I have written reciently about the gains he makes on chelation, many more of which I have seen this week. If you have read something that I have written that you feel needs to be called into question, or if you just don't believe me, I am certianly open to disucss that, but if you want to make such bold assertions, you gotta back it up with something.

Chandler was diagnosed with autism, then diagnosed with mercury and lead, and every time we do a round of chelation for his metal poisoning, the abatement of his autistic symptoms becomes more rapid. We have done it on and off now for more than a year and the jury is pretty much in. He is one of those kids whose autim is tied to metal.

I know that this is not all kids. In my talks with him, Kevin Leitch has said that he knows that his daughter's autism not tied to metal, and I believe him. He is in the position to know.

I personally believe that the evidence coming in shows that autism is more than one disorder, and I fully expect that eventually we will find out that Kevin's daughter and my son have different medical conditions that result in the same general behavior pattern.

Each of our passions on this issue are driven by our own experiences. We should make room for the idea that what you and I are experiencing are actually two (or more) things called by the same name.

BTW, I have never called any one a pharma rep and I never will. Except for April on Big Brother 6.

Watch the season finale of Big Brother LIVE, Saturday at 8!

Ginger Taylor said...


I hope that this site has demonstrated that I am trying to keep an open mind. Although Prometheus asked me on another blog what it would take to change my mind about Hg's involvement in autism, and I was as honest as I could be and told him that I would be really hard to convince me otherwise because of what has happened in Chandler's life.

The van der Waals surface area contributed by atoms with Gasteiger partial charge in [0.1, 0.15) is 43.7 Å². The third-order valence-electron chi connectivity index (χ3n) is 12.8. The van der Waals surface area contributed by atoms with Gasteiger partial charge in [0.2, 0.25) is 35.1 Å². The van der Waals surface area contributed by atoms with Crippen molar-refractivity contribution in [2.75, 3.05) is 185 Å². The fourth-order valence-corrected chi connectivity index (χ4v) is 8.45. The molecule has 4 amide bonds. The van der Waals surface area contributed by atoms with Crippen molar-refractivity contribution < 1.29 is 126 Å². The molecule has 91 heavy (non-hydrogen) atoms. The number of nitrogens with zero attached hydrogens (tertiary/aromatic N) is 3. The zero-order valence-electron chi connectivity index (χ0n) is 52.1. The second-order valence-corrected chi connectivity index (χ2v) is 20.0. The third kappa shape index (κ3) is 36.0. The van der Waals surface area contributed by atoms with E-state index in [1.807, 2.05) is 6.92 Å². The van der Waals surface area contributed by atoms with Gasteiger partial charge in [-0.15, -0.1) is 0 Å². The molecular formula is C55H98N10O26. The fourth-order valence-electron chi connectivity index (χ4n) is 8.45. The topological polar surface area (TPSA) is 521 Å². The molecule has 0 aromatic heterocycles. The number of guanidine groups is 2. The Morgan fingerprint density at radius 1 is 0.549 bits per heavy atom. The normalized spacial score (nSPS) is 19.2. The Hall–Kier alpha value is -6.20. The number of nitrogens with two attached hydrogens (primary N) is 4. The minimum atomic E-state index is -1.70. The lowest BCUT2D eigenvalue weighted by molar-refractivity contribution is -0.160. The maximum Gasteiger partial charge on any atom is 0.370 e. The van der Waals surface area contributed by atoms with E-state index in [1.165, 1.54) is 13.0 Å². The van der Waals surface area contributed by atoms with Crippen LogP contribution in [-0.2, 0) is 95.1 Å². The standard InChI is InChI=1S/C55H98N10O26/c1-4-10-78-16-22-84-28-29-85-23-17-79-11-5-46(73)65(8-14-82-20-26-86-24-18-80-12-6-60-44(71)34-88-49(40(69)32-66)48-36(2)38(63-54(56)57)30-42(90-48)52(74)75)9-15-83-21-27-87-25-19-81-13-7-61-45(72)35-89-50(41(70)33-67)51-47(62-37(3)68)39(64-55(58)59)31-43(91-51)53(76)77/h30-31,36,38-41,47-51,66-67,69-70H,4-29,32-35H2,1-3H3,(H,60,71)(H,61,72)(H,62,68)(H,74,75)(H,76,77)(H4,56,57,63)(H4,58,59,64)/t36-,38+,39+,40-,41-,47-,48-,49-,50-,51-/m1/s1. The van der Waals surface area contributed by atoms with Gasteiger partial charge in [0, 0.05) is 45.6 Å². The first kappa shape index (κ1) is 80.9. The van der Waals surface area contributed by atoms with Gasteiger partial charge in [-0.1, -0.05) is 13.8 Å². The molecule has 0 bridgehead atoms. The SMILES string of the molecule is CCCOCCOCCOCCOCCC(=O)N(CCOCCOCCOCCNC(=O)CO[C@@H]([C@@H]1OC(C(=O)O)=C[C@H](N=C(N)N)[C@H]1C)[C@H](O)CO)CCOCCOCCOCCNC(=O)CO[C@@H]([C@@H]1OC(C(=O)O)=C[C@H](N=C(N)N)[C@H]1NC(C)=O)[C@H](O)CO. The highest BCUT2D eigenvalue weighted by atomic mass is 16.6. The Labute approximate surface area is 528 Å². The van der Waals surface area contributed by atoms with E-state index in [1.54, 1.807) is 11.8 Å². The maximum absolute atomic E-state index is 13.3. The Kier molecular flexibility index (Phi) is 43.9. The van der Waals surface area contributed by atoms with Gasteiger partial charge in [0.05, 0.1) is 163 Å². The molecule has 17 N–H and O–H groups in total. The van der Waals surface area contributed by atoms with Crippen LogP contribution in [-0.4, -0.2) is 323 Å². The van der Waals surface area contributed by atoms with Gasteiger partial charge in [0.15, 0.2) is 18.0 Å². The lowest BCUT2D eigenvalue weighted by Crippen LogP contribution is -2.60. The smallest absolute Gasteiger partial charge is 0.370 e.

Just to clarify, I am not one of those who thinks, Autism = Mercury poisoning. My position is more that SOME children diagnosed with autism are actually suffering the effects of mercury poisoning. Clearly there are some children who recover from Hg and their autism goes too. It remains to be seen if Chandler is one of those kids, but with each round, it looks more and more likely that he has a chance of dropping his DSM diagnosis.

And again to repeat, I don't tell family, friends or therapists when we are chelating him. They can tell for themselves.

This blog has an open offer for any one to bring up any science or discussion points they would like, so if you feel that I am ignoring something important, send me any studies you think I should read.

My only caveat is that we debate according to the rules that I posted a while back.

Ginger Taylor said...


I am glad to hear that you are not those other anons. I appreciate the kind words.

I understand you wanting to be anonymous, these are dangerous waters. It just makes it hard to keep track of who you are talking to, ya know?

1. You are admittedly somewhat new this; some of us have been dealing with it for much longer and looking into it from the depths of science. So we have seen and done much more. That's not meant in any unkind way -- it's just a fact.